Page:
Some recent ones:
Stephen King's Dark Tower series - on the 2nd one now, I'm not sure what genre it is, I'm listening to the audiobooks though and the narrator makes it awesome. I listen to it before I go to bed and it's like a wise old man telling you a kickass story. Like Deckard Cain but more badass.
Dave Duncan's Seventh Sword series - mindless entertainment, I really enjoyed this.
Ernest Cline: Ready Player One and Armada - more mindless entertainment, I enjoyed them.
Neal Stephenson: Snow Crash - I had heard he does a ton of research on topics he writes about (in this one, digital logic, hacking, linguistics and neurology I guess?) so that it's more realistic, but the plot still came across as extremely far fetched to me and the characters weren't believable so it was just a silly story and not super entertaining.
What to expect - the first year - haven't quite finished it yet, it's a bit of a slog since not everything applies (lots of details about specific problems you may encounter)
Healthy sleep habits, happy babies - just starting this, hopefully I can teach the little guy to sleep well!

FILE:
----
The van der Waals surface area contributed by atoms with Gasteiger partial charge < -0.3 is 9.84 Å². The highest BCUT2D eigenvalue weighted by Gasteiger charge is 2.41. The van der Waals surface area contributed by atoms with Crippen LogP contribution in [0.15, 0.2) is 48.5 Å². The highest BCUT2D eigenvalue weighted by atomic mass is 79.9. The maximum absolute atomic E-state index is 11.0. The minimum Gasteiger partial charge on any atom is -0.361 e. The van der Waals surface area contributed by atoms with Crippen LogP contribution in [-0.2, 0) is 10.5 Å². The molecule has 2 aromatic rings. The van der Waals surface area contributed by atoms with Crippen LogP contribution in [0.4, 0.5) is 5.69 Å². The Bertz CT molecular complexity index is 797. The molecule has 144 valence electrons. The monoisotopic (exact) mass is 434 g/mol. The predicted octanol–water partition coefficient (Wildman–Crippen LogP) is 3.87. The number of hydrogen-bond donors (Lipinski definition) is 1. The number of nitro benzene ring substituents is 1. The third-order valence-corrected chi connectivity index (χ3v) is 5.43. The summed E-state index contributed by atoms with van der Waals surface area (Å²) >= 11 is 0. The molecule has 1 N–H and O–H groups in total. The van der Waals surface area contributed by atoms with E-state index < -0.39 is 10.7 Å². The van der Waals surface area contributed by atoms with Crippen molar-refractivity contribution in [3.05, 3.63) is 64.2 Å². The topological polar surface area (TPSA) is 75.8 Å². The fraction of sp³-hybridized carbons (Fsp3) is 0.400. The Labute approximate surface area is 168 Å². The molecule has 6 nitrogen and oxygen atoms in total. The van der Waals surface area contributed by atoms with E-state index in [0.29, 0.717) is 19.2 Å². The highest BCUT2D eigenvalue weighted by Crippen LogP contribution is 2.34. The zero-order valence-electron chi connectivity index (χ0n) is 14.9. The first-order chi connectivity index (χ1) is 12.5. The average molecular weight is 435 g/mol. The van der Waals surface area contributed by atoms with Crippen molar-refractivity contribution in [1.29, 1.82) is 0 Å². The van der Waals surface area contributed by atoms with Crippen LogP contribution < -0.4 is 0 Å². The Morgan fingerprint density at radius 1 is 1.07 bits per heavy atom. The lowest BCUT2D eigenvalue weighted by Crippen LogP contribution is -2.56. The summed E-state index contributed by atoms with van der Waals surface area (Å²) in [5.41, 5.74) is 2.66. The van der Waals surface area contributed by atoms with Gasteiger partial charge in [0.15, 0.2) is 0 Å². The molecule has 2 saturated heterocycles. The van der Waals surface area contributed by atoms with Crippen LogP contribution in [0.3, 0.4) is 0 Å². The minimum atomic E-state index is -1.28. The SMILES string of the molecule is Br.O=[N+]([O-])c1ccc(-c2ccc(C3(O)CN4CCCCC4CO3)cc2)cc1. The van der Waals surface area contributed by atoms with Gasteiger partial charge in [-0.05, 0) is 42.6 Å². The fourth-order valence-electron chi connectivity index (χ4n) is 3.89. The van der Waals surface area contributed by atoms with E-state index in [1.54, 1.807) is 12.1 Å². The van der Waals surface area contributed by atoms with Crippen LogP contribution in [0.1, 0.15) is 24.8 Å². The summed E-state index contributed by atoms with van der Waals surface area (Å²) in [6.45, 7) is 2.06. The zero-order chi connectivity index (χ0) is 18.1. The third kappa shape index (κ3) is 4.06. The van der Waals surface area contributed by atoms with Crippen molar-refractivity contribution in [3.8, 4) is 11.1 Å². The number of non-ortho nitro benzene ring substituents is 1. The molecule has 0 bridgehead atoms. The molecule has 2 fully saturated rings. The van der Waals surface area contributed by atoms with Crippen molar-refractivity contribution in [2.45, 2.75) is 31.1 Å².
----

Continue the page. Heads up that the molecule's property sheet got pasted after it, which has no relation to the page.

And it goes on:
Henry Hazlitt's Economics in one lesson - Austrian economics. Makes a lot of sense to me, it's somewhat repetitive though, the same principles applied to a bunch of different situations.
Jacob Lund Fisker - Early Retirement Extreme - enjoyed the first couple chapters the most, where he basically destroys the typical north american life of being a silly consumer. The book got very philosophical in the middle. I think he has an interesting mind, very pure in a way.
Steven Erikson - Malazan series - I got 2 books into this one, and can't handle it. Too much unexplained, things don't make much sense and it seems like there are very few rules to the magic system. I guess I don't have the patience for it.
About Ender's game, I noticed some folks mentioned those - yeah they're awesome! I have read most of the series except for the more recent "first formic war" series I think.